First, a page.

|DUPUY, CATHERINE - Universite De Tours|
|HUGUET, ELISABETH - Universite De Tours|
|DREZEN, JEAN-MICHEL - Universite De Tours|
Submitted to: Biocontrol Science and Technology
Publication Type: Peer Reviewed Journal
Publication Acceptance Date: 9/14/2012
Publication Date: 1/1/2013
Citation: Gundersen, D.E., Dupuy, C., Huguet, E., Drezen, J. 2013. Polydnaviruses: Roles in insect pathology and applications. Biocontrol Science and Technology. 23:1-61.
Interpretive Summary: Tiny wasps known as parasitoids have potential to control moth pests, such as caterpillars, of agricultural crops and forests. The survival of many of these wasps is enhanced by a virus, called a polydnavirus, that is injected along with the wasp egg into a host caterpillar pest. Recent use of modern molecular techniques to sequence and characterize the different forms of the virus and analyze the evolutionary history and is described here. This information will help explain how the polydnavirus may be formed and replicate, how the virus may help the wasp to survive, and how this could lead to new biocontrol strategies. This information will be of interest to university and industry scientists who are interested in virus evolution and/or in developing new virus-based strategies to control pests.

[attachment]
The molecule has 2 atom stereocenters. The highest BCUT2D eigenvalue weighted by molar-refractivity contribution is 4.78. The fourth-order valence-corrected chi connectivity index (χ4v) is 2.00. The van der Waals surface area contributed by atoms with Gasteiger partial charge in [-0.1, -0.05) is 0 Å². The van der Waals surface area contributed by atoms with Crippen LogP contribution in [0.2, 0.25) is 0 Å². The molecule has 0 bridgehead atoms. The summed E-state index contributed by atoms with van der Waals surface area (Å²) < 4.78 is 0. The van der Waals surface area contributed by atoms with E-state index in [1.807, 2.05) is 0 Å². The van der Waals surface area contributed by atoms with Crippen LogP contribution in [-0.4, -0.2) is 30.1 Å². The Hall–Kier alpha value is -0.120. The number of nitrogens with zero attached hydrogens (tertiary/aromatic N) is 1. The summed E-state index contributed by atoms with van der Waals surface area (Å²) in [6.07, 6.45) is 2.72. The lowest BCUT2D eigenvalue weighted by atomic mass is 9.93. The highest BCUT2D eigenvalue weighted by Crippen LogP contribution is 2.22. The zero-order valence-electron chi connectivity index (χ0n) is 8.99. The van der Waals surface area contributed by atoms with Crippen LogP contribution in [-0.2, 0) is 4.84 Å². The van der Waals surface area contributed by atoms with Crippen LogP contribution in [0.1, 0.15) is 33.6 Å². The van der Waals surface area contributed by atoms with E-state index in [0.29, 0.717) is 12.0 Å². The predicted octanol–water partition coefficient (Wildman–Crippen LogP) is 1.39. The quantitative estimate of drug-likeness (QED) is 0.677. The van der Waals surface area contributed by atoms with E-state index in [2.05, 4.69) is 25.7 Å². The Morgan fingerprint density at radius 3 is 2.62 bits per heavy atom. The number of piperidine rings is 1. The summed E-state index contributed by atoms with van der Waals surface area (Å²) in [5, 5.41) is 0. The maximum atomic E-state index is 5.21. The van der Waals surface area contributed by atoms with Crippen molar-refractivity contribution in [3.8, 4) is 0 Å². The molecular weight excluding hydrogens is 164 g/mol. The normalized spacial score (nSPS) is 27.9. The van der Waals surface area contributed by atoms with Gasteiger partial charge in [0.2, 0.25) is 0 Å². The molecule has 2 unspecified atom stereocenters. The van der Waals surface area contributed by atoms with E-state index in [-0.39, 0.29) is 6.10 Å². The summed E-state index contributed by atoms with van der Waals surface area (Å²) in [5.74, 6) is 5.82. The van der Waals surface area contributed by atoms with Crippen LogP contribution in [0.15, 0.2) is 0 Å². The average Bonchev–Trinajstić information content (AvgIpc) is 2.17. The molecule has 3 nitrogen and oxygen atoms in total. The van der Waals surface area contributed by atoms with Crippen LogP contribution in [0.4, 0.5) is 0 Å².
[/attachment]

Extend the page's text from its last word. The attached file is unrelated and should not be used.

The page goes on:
Technical Abstract: One of the more unusual groups of insect pathogens consists of members of the family Polydnaviridae, DNA insect viruses that live in mutual symbioses with their associated parasitoid wasp (Hymentoptera) carriers until they are injected into specific Lepidopteran hosts. Once inside this secondary host, polydnaviruses cause a wide variety of negative effects that ultimately ensure the survival of the parasitoid larvae. Because of their unusual life strategy and genetic features, it had been difficult to fully characterize polydnaviruses in terms of evolutionary history, replication cycle, and functions in the host that might normally be well- characterized for other conventional viruses. Recently, our understanding of polydnavirus evolutionary origins, gene content, genome organization, and functions in parasitism have greatly increased. Key findings are analyzed with emphasis on evolution of polydnavirus genes and genomes, their functional roles in insect pathology, and their potential applications in insect biological control and biotechnology.